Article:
THE WHITE HOUSE
Office of the Press Secretary
PRESIDENT CLINTON ANNOUNCES COMMUNITY POLICING GRANTS ON CONFERENCE CALL WITH MAYORS
President Clinton will participate in a conference call today with six mayors from around the country who will be receiving community policing grants under the Justice Department's Police Hiring Supplemental Program.
Participating in the conference call with the President this morning will be:
Mayor Richard Riordan, Los Angeles, CA
Mayor James Griffin, Buffalo, NY
Mayor Paul Tauer, Aurora, CA
Mayor Sharpe James, Newark, NJ
Mayor Nelson Wolff, San Antonio, TX
Mayor Gary Loster. Saginaw, MI
Joining the President in the Oval Office for the conference call will be the Vice President, Attorney General Reno and Director of the Office of National Drug Control Policy Lee Brown.
Details about the community policing grants, with specifics about the communities represented on today's call, are attached.
THE POLICE HIRING SUPPLEMENT PROGRAM
As a downpayment on his pledge to put 100,000 more police on the street, President Clinton challenged Congress last April to pass a jobs bill that included money for communities to re-hire or hire additional police officers. Congress approved $150 million for grants to state and local law enforcement agencies to hire approximately 2,000 new police officers. This legislation was signed by the President on July 2, 1993.
To implement this new program -- the Police Hiring Supplement Program -- the Justice Department set up a competitive process for local law enforcement agencies across the country. The Department set aside half of the program's funds ($75 million) for law enforcement agencies serving populations of more than 150,000 persons and the other half for smaller areas. By law, grant monies have to be used over a three-year period and can only pay for salaries and benefits of new or re-hired sworn law enforcement personnel. A local match is required, unless waived by the Attorney General due to economic hardship.
Applications were reviewed and scored based on the following selection criteria: public safety need; community policing strategy; implementation plan; continuation and retention plan; and additional resource commitments available to support the project.
Today, after receiving more than 2,700 applications from law enforcement agencies in all 50 states, the District of Columbia and several U.S. Territories, the Justice Department will announce the first 74 grant recipients. These grants total about $50 million and will pay to put some 650 new police on the street. There will be two more rounds of announcements in the coming months, with about another 150 police departments receiving grants to hire nearly 1,500 additional police.
The Police Hiring Supplement is just the beginning -- a downpayment on the President's community policing initiative included in crime legislation that has passed both the House and Senate. The President has called on Congress to pass a crime bill as soon as it returns in 1994 to put 100,000 new police on the street.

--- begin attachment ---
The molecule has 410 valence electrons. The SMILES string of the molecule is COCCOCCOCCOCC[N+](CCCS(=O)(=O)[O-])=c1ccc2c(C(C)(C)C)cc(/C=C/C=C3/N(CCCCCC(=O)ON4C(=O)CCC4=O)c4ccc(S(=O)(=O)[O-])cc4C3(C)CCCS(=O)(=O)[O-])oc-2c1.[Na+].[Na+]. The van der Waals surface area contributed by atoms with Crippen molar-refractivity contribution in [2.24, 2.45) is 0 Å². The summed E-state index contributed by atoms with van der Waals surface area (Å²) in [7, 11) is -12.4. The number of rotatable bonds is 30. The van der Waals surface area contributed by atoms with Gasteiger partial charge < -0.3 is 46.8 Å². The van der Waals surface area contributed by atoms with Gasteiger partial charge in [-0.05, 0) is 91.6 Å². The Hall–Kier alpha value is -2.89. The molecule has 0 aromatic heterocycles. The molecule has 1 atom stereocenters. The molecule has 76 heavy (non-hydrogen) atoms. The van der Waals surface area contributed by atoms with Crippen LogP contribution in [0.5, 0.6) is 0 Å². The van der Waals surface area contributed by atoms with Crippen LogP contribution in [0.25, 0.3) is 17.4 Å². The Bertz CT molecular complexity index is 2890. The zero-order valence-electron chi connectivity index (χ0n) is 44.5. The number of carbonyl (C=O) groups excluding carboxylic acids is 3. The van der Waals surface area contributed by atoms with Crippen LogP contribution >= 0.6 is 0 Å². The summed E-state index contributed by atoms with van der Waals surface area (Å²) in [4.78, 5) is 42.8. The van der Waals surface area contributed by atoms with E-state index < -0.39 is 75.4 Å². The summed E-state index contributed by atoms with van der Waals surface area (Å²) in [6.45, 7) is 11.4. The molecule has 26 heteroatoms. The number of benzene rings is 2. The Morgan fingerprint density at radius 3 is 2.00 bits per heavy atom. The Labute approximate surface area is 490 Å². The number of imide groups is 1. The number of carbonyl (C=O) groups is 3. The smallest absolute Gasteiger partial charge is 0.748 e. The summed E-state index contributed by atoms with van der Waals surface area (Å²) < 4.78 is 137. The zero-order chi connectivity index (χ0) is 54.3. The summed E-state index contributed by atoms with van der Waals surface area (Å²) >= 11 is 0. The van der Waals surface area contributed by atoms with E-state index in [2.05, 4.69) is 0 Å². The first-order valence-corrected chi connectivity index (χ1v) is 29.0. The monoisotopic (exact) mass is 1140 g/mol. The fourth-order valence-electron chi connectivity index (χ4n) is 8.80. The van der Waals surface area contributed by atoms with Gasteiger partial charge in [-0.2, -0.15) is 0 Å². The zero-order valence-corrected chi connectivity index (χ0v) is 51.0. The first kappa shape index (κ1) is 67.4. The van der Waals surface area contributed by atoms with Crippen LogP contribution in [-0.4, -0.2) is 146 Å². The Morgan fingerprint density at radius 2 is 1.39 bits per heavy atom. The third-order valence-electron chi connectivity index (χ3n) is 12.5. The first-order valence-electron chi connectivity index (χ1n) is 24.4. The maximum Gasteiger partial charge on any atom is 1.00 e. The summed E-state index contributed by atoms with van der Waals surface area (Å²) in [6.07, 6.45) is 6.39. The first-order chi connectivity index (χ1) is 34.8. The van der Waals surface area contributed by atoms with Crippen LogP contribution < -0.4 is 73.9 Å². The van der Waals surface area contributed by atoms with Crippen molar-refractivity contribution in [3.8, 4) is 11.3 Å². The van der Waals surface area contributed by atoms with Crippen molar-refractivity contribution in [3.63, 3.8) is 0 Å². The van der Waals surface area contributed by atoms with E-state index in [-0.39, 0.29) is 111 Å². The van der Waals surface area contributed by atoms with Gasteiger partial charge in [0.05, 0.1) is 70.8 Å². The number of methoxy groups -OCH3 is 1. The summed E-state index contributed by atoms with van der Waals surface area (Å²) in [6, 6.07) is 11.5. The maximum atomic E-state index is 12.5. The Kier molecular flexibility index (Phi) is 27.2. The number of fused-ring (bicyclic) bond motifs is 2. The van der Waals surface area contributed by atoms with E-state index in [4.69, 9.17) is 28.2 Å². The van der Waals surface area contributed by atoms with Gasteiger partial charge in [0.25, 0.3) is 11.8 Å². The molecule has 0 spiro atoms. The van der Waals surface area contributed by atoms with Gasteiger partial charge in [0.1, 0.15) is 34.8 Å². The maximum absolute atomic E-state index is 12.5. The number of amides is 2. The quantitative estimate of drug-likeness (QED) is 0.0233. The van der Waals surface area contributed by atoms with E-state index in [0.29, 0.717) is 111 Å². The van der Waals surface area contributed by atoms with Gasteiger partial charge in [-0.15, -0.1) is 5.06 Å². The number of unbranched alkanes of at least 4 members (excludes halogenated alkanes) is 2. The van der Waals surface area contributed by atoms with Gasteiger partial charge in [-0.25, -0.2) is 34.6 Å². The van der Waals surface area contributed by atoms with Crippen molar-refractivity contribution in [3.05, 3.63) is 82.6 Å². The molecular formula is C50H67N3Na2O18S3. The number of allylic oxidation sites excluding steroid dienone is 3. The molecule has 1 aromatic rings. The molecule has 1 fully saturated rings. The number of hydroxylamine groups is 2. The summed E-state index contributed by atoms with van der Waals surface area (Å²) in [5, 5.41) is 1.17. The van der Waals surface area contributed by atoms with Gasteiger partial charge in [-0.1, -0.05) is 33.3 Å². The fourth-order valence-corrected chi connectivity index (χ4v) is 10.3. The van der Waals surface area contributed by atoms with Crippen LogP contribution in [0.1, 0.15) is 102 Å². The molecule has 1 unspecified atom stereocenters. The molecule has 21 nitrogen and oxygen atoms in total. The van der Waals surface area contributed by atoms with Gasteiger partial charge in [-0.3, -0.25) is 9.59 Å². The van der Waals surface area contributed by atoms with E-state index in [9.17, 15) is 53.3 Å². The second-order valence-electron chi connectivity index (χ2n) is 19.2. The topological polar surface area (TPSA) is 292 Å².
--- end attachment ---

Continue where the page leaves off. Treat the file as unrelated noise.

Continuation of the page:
A brief description of the projects that will be funded in the cities of those mayors participating in today's conference call is attached. More detailed information on each individual grant is available in the Justice Department's press package.
Los Angeles, CA -- Los Angeles, will be receiving a $4 million grant to put 54 more police on the street and to help expand the community policing philosophy throughout its entire police department. Eighteen of the new officers will be assigned to Community Police Stations to assist in establishing Police Advisory Councils (PACs) throughout the city. PACs will be used to prepare "State of the Community" reports and to obtain community feedback for the LAPD's strategic planning process. San Antonio, TX -- San Antonio will be receiving a $3 million grant to hire 40 new police officers. This increase will allow the police department to meet the increasing demands for service while transferring veteran police officers to community policing. The city will implement a SAFFE (San Antonio Fear-Free Environment) program, which will allow teams of six or seven police officers to focus on community policing in the city's six police patrol services areas. Buffalo, NY -- The crime rate in Buffalo has grown at twice the rate as the national average in recent years. With this $2 million community policing grant, Buffalo's police department will divide the city into 27 neighborhoods and put at least one new community police officer in each area. The busiest precincts may get as many as three additional officers. New officers will help establish community Steering/Monitoring Committees and, ultimately, assist in training other police officers in the department in community policing methods. Newark, NJ -- Newark has experienced a 28% decrease in the number of police personnel since the 1970s. This $2 million grant will allow Newark to hire 24 new police officers. The city will implement Neighborhood Stabilization Units (NSUs) in all four police districts -- each including community service vans (mobile mini-police stations), bike patrols, community service officers and auxiliary police (volunteers). Aurora, CO -- Over the past five years, Aurora -- a Denver suburb with a growing gang population -- has experienced a 58% increase in violent crime. Last week, Aurora was the site of a tragic, random shooting. With $1.95 million grant it is receiving today, Aurora will add 26 new police officers, deploying them as follows: 14 officers will be assigned to neighborhood beats; 1 officer will work with multifamily housing owners and managers; 7 officers will join the Direct Action Response Team (DART), a city-wide problem-solving team; and 4 officers will be assigned to foot patrol in the business corridor. Saginaw, MI -- Saginaw, which is the 10th poorest city in the country and has an overall crime index that is almost twice the national average, will be receiving a $975,000 grant to hire 13 additional officers. The city will form a Core Advisory Group -- staffed by representatives from the community and other public and private agencies -- to help implement its community policing strategy. Networking Centers -- intended to allow police officers to work more closely neighborhood -- will be established throughout the city. The Centers will also have access to a wide array of professional services, such as counselors, health care specialists, and public defenders.